- About Us
- Local Savings
- Green Editions
- Legal Notices
- Weekly Ads
Base salaries go up, as do on-call demands at Inter Island Medical Center
Dr. Jan Smulovitz, a retired endocrinologist, asked about the $144,438 on the Inter Island Medical Center’s July profit and loss statement at the Aug. 20 Hospital District Commission meeting.
The answer he received was, for him, disquieting.
“How many physician’s salaries are in that number?” Smulovitz asked during the public comment period.
“Two and a half,” came the reply.
When asked if it was possible for a doctor to have earned a paycheck of more than $40,000, Commission President Lenore Bayuk replied, “It’s conceivable, yeah. We’ve been working on that for some time. This is an issue I’ve been aware of for as long as I’ve been on the board.”
The “that” of which Bayuk spoke are the salaries necessary to staff a clinic that’s being used for round-the-clock care — something it wasn’t designed for, and which comes at a price.
The medical center’s full-time doctors are earning at least $50,000 a year more than in 2001. But Hospital Administrator Beth Williams-Gieger points out that that’s what it costs islanders to have on-call emergency care.
“That’s why you’re paying $1.4 million in property taxes, because if they didn’t they wouldn’t be able to provide 24/7. That’s why they started their whole taxing district situation in 1991 and that’s what they tried to get off the ground on Orcas.
“People over on Orcas are suffering right now. They’re getting flown off for everything. You’ve got to have insurance over there, ’cause no one will come and see you in the middle of the night.”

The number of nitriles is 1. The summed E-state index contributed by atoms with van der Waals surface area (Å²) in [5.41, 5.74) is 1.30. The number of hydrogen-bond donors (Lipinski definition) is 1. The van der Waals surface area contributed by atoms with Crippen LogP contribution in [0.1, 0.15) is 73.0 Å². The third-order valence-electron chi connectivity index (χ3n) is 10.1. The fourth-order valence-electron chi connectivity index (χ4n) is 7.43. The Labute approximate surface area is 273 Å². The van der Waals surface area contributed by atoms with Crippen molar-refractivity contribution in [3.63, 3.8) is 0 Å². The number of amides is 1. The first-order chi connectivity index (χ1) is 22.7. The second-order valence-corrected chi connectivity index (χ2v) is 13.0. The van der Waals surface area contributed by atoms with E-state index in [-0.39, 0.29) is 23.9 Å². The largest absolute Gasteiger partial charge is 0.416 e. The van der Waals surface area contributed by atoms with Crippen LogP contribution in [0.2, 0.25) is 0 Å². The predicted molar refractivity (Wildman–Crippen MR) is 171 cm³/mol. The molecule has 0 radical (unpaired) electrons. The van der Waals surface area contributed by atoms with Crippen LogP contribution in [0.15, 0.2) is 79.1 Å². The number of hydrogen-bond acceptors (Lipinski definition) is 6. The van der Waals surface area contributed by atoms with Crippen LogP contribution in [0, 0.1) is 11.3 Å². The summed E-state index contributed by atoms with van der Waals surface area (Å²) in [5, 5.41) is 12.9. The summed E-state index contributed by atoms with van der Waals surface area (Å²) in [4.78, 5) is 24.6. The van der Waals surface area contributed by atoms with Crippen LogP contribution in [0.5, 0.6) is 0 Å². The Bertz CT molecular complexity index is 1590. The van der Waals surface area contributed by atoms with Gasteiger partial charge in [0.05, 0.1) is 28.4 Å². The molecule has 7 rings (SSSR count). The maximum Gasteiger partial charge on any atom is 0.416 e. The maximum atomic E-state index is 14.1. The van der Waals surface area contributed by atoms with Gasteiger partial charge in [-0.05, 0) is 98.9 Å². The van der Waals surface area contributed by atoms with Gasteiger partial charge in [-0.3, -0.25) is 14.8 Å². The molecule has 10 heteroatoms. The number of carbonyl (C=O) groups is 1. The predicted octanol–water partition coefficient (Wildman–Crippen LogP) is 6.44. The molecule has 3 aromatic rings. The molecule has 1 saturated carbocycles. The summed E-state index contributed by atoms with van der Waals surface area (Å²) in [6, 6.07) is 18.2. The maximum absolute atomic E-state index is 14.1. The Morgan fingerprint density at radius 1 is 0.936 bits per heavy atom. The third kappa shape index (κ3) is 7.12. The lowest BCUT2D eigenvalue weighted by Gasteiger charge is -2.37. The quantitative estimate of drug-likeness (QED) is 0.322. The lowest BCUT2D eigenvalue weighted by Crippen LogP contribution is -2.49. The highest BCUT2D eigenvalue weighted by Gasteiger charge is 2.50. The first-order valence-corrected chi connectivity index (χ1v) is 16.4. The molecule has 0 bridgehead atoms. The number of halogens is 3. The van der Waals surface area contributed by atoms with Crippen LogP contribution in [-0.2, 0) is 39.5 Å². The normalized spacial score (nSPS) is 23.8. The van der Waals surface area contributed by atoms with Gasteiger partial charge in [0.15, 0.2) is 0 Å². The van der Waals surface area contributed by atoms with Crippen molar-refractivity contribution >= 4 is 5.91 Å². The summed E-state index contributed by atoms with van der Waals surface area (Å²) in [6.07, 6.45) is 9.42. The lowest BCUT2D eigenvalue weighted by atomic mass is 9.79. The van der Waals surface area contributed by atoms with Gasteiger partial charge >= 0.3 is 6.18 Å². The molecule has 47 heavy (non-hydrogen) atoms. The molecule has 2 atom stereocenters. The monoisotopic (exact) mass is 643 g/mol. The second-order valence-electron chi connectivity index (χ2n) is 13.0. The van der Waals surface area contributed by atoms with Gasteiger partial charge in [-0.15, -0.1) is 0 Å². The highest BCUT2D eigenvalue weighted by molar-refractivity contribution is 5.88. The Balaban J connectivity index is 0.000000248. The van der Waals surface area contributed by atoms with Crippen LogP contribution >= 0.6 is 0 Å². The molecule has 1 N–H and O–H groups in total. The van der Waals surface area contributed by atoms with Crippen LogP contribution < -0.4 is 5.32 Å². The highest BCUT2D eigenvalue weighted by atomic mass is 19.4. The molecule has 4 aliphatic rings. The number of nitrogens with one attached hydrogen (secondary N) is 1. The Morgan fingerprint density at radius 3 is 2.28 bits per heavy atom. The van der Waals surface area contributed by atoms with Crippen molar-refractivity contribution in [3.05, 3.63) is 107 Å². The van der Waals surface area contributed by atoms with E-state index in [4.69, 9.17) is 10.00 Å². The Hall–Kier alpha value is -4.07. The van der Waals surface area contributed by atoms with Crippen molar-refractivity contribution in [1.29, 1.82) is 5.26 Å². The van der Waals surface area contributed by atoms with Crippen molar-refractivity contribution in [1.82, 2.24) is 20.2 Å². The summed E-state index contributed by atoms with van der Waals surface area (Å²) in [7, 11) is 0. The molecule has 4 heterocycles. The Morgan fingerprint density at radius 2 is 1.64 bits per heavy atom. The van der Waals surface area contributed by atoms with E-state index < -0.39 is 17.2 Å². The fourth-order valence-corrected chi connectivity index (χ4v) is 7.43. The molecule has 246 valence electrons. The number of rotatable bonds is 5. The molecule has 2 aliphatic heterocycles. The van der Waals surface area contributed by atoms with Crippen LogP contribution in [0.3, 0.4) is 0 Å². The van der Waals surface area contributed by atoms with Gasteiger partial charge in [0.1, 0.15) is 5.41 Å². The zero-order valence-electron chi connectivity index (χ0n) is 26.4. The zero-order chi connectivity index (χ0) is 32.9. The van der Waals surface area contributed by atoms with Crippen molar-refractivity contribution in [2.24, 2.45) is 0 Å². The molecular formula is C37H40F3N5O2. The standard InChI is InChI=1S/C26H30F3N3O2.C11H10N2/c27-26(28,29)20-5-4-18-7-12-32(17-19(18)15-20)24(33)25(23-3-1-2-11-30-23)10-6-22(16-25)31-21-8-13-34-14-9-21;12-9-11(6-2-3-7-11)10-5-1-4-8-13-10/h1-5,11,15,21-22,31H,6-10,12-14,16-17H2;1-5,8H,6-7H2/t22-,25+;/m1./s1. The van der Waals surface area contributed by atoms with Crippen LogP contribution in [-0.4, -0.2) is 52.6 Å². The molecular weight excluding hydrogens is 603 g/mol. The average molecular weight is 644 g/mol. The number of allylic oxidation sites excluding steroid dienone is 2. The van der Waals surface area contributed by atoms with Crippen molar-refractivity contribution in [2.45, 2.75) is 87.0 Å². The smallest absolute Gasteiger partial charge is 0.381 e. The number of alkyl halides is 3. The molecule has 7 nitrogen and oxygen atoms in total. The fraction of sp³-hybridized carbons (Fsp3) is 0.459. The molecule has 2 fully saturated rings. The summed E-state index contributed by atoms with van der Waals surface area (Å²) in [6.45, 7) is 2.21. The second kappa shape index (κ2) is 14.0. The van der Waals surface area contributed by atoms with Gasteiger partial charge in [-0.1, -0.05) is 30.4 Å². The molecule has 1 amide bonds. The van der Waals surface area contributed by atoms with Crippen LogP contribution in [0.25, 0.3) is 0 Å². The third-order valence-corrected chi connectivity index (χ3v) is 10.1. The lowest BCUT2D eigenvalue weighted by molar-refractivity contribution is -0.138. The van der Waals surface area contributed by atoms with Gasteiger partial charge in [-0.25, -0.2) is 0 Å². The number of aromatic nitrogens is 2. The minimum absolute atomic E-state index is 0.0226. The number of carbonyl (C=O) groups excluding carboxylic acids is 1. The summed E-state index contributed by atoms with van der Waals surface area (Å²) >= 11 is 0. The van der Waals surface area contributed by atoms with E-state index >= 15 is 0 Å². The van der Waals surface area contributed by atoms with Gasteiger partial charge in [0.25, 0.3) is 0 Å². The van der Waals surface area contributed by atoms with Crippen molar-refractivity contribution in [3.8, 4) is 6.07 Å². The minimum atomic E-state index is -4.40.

Gieger broke down the physicians’ salaries into components, something not found on a periodic profit and loss statement:
n Each full-time doctor receives a base salary of $196,000 per year, or $16,354 per month, not including benefits.
As part of each doctor’s base salary, he or she is required to work three days per week in the clinic and one day on-call per week.
n Beyond the base-pay requirements, each doctor is expected to pick up six additional on-call days per month, for which he or she is paid $1,000 per day.
The six on-call shifts per month “is standard in most contracts,” Gieger said. “If you’re a full-time physician, you’re obligated to do so much call, and so much primary care.”
n A third portion of each doctor’s salary comes in the form of a productivity bonus, which is paid quarterly. Included in July’s profit and loss statement were $89,428 in quarterly productivity bonuses paid to doctors Michael Wingren, Greg Moran, Susan Mahoney and Allen Johnson.
n A $10,000 signing bonus was paid to a new physician, Gieger said.
“You gotta pay a signing bonus to get somebody new on board. We’ve had to pay two signing bonuses for two new docs.”
Gieger pointed out that the July payroll numbers, at first glance, are surprising. The medical center was overbudget in doctors’ payroll by $7,438, but under budget for the year by $8,997.
For comparison’s sake, Dr. Burk Gossom said that when he left the medical center in 2001, he was paid “around $150,000,” he said.
Gossom, who now owns and operates San Juan Healthcare Associates in Friday Harbor, feels the extra pay is justified.
“They certainly should have more than the average because of the call and emergency work they do,” he said.
“In the past when I was on staff, all the physicians ever asked for was the national averages. I don’t think that’s enough, frankly. I think they should have more than average because of the call requirements.”